Anne Milgram, Attorney General
 

Division of Consumer Affairs
Stephen B. Nolan, Acting Director

Bureau of Securities
Franklin L. Widmann, Chief

 
For Immediate Release:
July 24, 2007
For Further Information Contact:
Jeff Lamm, 973-504-6327
Consumer Information:
973-504-6200

 

Citigroup/Smith Barney Pays $5 Million to State of New Jersey for Failure to
Supervise Certain Agents Engaged in Deceptive Market Timing Activities

NEWARK, NJ - Citigroup Global Markets Inc. has been ordered to cease and desist from violations of the New Jersey Uniform Securities Law, and to pay the state $5 million in civil monetary penalties under the terms of a consent order announced today by Attorney General Anne Milgram, Consumer Affairs Acting Director Stephen B. Nolan and Bureau of Securities Chief Franklin L. Widmann. The New York Stock Exchange Regulation (“NYSE Regulation”) settled a related matter separately with Citigroup.

The settlement with the Bureau of Securities resolves allegations that Smith Barney -- a division of Citigroup -- failed to reasonably supervise agents engaged in deceptive market timing practices and failed to maintain accurate books and records related to market timing activities.

“The alleged conduct reveals just how harmful the consequences of market timing can be on long-term investors in mutual funds,” Milgram said. “We want this settlement to provide a warning to the industry that deceptive practices will not be tolerated, and that we hope that it spurs other firms to take a hard look at the adequacy and enforcement of their own policies and procedures.”

In the settlement with the NYSE Regulation, Citigroup will pay $35 million in disgorgement and $5 million in penalties to the NYSE Regulation to be placed in a distribution fund to compensate injured customers of the firm who invested in the affected mutual funds.

“Broker dealers will be held accountable when they fail to reasonably supervise the activities of their agents,” said Acting Director Nolan. “The magnitude of this settlement should be a beacon to other industry participants that they should put their house in order."

In a separate settlement with Citigroup Global Markets Inc., the Bureau last week announced that the company agreed to pay $978,000 to resolve allegations that it failed to supervise two agents operating out of the Short Hills, New Jersey branch office, and failed to maintain accurate books and records with respect to these agents’ activities. Under the settlement, Citigroup Global Markets Inc. agreed to pay $500,000 in civil monetary penalties and an additional $478,000 in restitution.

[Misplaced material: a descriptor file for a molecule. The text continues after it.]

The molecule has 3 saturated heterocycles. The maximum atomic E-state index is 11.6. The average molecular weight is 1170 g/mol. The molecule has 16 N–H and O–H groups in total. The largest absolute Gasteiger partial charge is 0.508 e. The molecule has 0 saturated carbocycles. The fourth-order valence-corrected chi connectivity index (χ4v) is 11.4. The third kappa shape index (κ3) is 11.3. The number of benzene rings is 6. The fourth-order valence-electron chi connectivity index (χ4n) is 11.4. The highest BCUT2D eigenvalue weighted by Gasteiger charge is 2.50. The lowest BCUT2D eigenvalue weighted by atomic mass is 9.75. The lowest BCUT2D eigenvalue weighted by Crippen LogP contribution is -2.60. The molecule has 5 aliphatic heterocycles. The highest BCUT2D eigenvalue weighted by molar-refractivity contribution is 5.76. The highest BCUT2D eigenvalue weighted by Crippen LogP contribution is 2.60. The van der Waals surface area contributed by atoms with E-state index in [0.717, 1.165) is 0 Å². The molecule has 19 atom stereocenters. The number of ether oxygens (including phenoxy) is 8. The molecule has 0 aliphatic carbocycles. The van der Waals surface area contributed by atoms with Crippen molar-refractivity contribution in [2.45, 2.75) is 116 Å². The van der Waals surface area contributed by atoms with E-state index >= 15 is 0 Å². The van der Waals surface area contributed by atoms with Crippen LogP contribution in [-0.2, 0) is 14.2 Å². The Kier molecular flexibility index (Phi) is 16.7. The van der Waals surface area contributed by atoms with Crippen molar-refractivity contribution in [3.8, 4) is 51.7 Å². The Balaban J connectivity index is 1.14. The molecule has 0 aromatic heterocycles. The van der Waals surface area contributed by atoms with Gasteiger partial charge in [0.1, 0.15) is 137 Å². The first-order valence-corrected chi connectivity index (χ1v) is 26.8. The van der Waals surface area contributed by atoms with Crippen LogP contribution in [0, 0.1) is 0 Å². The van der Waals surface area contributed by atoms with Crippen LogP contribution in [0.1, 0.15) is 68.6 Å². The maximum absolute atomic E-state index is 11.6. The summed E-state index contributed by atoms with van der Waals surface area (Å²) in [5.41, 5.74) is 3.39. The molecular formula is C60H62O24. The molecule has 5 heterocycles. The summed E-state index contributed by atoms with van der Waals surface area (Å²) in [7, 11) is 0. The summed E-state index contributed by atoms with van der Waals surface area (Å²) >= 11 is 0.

Between January 2000 and September 2003, certain Smith Barney agents, using over 200 registered representative numbers in various branch offices engaged in approximately 250,000 market timing exchanges on behalf of over 1,100 customers, including a New Jersey-based hedge fund. These exchanges were a detriment to the affected mutual funds and their non-timing shareholders, which included New Jersey residents. As a result of this activity, Smith Barney generated approximately $32.5 million in gross revenues.

“Market timing” can be defined as: (i) frequent buying and selling of shares of the same mutual fund or (ii) buying or selling mutual fund shares in order to exploit inefficiencies in mutual fund pricing. Market timing, while not illegal, can harm mutual fund shareholders because it can dilute the value of their shares. Market timing can also disrupt the management of the mutual fund’s investment portfolio and can cause the mutual fund to incur considerable extra costs associated with excessive trading and, as a result, cause potential damage to other shareholders in the funds.

“Smith Barney failed to detect and prevent its agents from administering deceptive market timing practices which violated mutual fund policies and had a damaging impact on the mutual funds and their long-term investors,’’ said Bureau Chief Widmann. “The State can neither allow agents to engage in, nor allow their firms to overlook, conduct which creates an unfair benefit for a select group of investors, while others unwillingly suffer direct financial harm.’’

The Bureau of Securities found that by failing to detect and prevent the deceptive market timing practices of its agents, Smith Barney failed to reasonably supervise its agents. Also, Smith Barney failed to maintain accurate books and records related to market timing activities, including, order communications and entry times for mutual fund trades and mutual fund trade rejections and cancellations. These failures constitute violations of the New Jersey Uniform Securities Law, and are grounds to seek suspension or revocation of the broker-dealer registration of Citigroup, assess a civil monetary penalty, and impose other appropriate remedial measures as may be necessary in the public interest.

Beginning with the initial notification in December 2003, and throughout the investigation by the Bureau, Citigroup cooperated with all requests for information and provided periodic briefings about the Citigroup’s internal investigation, its findings, and its efforts to terminate excessive trading and market timing. Citigroup’s cooperation was considered in connection with the determination of an appropriate sanction.

The consent order was entered into by Citigroup without admitting or denying the Bureau’s findings.

The investigation was conducted for New Jersey by Chief of Enforcement Richard Barry and Investigating Attorney Peter C. Cole of the Bureau of Securities. Deputy Attorney General Christopher W. Gerold assisted the Bureau on this matter.

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